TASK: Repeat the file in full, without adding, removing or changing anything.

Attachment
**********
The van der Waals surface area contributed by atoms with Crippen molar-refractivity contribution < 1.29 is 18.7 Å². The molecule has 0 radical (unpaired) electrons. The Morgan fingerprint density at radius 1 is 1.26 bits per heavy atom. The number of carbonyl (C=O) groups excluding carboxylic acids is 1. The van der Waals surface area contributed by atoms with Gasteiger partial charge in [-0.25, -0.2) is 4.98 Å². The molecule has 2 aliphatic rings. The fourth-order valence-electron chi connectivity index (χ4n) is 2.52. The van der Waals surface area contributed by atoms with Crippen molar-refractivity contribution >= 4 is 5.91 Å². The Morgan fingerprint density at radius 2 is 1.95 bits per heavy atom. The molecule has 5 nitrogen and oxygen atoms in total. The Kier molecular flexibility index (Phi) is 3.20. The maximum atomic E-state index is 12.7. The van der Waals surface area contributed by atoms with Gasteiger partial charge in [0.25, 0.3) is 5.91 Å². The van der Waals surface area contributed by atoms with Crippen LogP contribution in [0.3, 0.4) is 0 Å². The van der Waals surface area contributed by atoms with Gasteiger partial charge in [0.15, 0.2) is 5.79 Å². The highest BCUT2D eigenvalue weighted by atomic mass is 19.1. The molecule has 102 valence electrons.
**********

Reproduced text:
The van der Waals surface area contributed by atoms with Crippen molar-refractivity contribution < 1.29 is 18.7 Å². The molecule has 0 radical (unpaired) electrons. The Morgan fingerprint density at radius 1 is 1.26 bits per heavy atom. The number of carbonyl (C=O) groups excluding carboxylic acids is 1. The van der Waals surface area contributed by atoms with Gasteiger partial charge in [-0.25, -0.2) is 4.98 Å². The molecule has 2 aliphatic rings. The fourth-order valence-electron chi connectivity index (χ4n) is 2.52. The van der Waals surface area contributed by atoms with Crippen molar-refractivity contribution >= 4 is 5.91 Å². The Morgan fingerprint density at radius 2 is 1.95 bits per heavy atom. The molecule has 5 nitrogen and oxygen atoms in total. The Kier molecular flexibility index (Phi) is 3.20. The maximum atomic E-state index is 12.7. The van der Waals surface area contributed by atoms with Gasteiger partial charge in [0.25, 0.3) is 5.91 Å². The van der Waals surface area contributed by atoms with Crippen LogP contribution in [0.3, 0.4) is 0 Å². The van der Waals surface area contributed by atoms with Gasteiger partial charge in [0.15, 0.2) is 5.79 Å². The highest BCUT2D eigenvalue weighted by atomic mass is 19.1. The molecule has 102 valence electrons.